Sustaining Growth, Fostering Safety, Doing Good for the People
Kelle' Lynch McMahon,
Director of Facilities
Fremont Unified School District
With $650M in bond construction programs, Kelle' Lynch McMahon and her team of 15 facility staff and consultants are helping manage the growth of the Fremont Unified School District in Fremont, California. Fremont Unified School District serves 32,000 students in grades K-12.
Planning, development and execution of construction for facilities are part of the long-term planning activities and key responsibilities for the position. These responsibilities include the development of partnerships with the City of Fremont and various non-profit organizations that provide support services to schools.
Being a woman in a male-dominated industry has been a challenge Ms. Lynch McMahon has tackled with professionalism, grace and high standards.
“I am a woman of color and have always been judged by a different measuring stick, so you have to be excellent in all the facets of work that you do,” said Ms. Lynch McMahon. “I have always strived to be the best in whatever I do, so that the package that I come in is not viewed over the talent and skill brought to the table for consideration.”
“Women are resilient and very capable of doing many things well including design and construction,” said Ms. Lynch McMahon. While buildings are her focus, the work is really people focused.
“I enjoy meeting people and seeing the changes that occur for construction projects. For me, it’s all about helping the community and allowing students and their families to see benefits from the hard work and vision that comes together to help promote a quality education,” said Ms. Lynch McMahon.
The district encompasses a little over 5.1 million in SF of facilities that includes 41 schools, a district office and a maintenance corporation yard.
Ms. Lynch McMahon and her team helped assist FUSD Administrators in setting up more than 10 school learning hub sites up and running safely throughout the pandemic. The Maintenance and Operations Department worked diligently to ensure better ventilation and air circulation were achieved, setting up water filling stations and enhanced cleaning and spraying. These learning hubs also provided meal service for students and their families.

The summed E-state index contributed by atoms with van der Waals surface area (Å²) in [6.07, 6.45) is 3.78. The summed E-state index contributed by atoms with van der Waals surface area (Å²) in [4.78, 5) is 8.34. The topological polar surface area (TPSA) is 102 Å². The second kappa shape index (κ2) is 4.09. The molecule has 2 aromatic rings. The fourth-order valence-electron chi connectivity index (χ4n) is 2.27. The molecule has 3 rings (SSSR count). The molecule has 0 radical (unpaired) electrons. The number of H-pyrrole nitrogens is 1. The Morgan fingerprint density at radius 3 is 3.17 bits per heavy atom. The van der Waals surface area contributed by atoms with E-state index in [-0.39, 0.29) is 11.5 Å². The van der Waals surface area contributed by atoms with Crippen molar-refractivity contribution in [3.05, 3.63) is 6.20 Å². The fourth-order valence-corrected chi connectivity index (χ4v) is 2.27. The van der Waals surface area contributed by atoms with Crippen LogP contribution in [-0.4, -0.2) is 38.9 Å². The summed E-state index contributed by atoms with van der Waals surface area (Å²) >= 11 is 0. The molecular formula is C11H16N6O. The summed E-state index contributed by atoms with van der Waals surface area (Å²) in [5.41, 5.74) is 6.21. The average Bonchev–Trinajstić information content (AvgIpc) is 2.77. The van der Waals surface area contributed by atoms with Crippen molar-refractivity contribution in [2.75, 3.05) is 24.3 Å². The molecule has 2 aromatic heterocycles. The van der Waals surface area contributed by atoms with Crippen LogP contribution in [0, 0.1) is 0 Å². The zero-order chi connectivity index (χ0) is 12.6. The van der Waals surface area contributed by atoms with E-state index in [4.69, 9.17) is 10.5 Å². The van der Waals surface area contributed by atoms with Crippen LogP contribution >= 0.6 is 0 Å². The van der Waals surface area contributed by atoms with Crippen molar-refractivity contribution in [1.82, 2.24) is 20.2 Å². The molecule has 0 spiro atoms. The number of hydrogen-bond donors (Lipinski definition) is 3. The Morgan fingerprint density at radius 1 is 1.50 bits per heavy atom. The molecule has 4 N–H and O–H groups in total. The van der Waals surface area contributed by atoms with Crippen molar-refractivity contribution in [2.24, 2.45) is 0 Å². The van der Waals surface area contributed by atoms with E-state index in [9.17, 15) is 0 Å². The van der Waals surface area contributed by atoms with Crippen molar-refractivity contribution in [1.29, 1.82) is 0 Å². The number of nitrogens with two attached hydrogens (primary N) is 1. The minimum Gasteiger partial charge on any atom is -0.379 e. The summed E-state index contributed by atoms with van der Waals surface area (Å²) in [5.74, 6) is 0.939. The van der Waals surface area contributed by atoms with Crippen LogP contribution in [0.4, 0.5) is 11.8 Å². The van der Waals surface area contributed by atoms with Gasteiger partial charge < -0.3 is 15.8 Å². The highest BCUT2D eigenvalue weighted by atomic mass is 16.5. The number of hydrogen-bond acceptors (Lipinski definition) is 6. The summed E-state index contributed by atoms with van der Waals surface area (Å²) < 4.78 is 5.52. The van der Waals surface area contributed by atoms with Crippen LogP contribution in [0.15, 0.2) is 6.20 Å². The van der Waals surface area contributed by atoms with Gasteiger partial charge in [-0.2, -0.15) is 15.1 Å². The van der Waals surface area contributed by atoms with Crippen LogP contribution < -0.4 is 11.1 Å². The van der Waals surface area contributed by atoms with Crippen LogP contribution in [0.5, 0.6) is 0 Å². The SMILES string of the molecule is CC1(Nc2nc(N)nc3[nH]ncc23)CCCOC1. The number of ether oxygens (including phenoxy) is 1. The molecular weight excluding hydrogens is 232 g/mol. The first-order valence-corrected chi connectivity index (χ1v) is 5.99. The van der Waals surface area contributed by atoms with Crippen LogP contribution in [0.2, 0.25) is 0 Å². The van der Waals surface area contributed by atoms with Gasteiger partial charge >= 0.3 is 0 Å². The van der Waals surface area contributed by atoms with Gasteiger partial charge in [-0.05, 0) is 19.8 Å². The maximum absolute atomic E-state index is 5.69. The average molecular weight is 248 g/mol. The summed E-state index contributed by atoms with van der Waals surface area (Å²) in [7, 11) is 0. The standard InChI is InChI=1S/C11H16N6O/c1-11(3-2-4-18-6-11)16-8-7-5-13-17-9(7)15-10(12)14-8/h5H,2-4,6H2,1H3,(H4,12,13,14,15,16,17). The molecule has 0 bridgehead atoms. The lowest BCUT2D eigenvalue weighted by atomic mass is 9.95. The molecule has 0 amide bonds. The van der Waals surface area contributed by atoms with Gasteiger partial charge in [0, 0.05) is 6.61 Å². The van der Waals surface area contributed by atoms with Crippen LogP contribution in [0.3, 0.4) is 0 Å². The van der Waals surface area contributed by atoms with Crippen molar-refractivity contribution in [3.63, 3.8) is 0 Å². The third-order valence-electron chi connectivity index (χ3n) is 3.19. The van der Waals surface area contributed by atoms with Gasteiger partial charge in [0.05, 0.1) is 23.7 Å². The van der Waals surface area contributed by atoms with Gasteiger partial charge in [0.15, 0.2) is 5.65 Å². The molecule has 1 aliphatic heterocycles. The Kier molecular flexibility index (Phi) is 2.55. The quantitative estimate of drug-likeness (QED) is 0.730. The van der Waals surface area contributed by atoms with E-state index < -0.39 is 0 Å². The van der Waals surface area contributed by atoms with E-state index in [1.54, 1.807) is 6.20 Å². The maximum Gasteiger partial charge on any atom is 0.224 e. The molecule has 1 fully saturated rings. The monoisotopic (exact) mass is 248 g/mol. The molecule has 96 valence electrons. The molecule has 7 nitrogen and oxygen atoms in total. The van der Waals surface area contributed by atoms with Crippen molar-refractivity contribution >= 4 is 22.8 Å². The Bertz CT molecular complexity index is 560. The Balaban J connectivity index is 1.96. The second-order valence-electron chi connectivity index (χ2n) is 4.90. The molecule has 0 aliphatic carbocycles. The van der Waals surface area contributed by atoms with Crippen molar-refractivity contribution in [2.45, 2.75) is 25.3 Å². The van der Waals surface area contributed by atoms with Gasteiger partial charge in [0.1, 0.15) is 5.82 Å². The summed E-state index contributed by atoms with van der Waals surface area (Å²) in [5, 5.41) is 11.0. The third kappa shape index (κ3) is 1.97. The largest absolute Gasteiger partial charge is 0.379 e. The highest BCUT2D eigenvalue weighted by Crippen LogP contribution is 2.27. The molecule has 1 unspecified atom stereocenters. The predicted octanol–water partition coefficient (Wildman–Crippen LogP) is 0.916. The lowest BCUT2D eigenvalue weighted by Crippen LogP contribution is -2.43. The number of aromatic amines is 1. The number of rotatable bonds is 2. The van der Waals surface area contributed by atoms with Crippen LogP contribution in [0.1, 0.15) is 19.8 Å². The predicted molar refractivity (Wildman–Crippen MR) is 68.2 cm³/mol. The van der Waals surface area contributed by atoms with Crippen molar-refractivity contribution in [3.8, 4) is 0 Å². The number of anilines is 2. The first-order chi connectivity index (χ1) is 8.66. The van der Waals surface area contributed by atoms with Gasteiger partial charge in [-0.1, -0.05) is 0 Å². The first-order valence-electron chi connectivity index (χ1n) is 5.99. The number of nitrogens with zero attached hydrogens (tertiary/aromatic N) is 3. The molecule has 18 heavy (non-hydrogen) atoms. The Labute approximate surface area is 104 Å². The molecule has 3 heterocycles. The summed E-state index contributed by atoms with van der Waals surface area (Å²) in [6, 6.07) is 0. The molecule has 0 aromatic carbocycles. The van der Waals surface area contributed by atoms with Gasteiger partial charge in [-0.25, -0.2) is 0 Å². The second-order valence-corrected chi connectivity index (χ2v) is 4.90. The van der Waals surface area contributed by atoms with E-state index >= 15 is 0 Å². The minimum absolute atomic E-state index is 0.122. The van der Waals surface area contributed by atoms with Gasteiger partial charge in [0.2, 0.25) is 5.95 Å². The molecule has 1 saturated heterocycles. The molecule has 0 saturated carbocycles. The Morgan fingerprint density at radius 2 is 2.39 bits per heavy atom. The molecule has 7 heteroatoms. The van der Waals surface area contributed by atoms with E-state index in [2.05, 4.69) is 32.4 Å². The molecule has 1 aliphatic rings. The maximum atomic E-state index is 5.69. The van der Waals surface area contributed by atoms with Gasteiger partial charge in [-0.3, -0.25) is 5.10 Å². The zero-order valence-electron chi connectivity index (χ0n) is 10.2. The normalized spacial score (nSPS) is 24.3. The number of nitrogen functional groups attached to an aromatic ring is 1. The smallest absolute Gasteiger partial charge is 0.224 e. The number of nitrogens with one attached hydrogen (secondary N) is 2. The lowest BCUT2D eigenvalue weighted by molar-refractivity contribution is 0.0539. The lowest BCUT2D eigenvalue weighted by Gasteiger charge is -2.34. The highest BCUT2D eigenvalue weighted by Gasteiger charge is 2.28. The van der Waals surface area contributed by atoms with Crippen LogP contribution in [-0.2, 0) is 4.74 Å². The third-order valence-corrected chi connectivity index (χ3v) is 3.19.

She’s feeling confident that things will go smoothly in September when kids go back to in-person instruction full-time at all the school sites, but in the summer, buildings still require regular maintenance and repairs including air filter changes, painting, floor waxing, updating and refreshing. The teams will be busy working to complete the work needed for a full return.
Ms. Lynch McMahon and her team are following city, county, state and federal school health and safety standards, including Cal-OSHA, the Alameda County Dept. of Health, California Department of Education (CDE) and the Center for Disease Control (CDC) protocols and recommendations to ensure buildings meet health and safety standards for students’ in-person return.
“Our teams are going full-time,” she said. “Summer is busy because we’re able to access different sites we normally can’t reach during the school year.”
Ms. Lynch McMahon attended the University of the District of Columbia for a Bachelor of Science (BS) Degree in Construction Engineering and Cal Berkeley for a Master of Science (MS) in Civil Engineering.
Kelle' has also taken several professional development courses through CMAA and the Association of General Contractors. As a lifetime learner, you can never get enough training and certifications for your specialty. It’s important to keep current with standards, policies and best practices in the industry. Kelle' is also a licensed yoga instructor and is working on a specialty certification for integrative health and nutrition.
For women interested in exploring the field of facility management, Ms. Lynch McMahon offered these words of advice:
“Learn the ins and outs of the entire process! Educate yourself on design, planning, maintenance and operations. They are all inter-related and support one another and are critical to the success of a well-run facility. Whenever you can, get hands on training and relevant experience if and wherever possible. Best to know and learn hands on rather than always relying on textbooks and theories.”
What skills make women strong candidates for this field?
“Leadership skills, good listening and planning skills are critical, including the ability to process and sequence activities (multi-tasking) during the construction process while identifying and addressing deferred maintenance issues,” she said.
In closing, she stated that it is important to have representation, and that the opportunities are there if people seek them out.
"One thing that everyone should always have is a mentor in the field you are pursuing. They will be your guide and provide access and sometimes insight in situations that you may encounter. That guidance can be the difference in decisions that you make that will affect your entire career,” she said.
“Always be confident that success is on the other side of whatever challenge you encounter. It always comes down to the Attitude that you have and not the Aptitude. Your attitude will always convince others to do something positive, whereas your aptitude does not always impact others in a positive way. And always be your authentic self. No masks required!”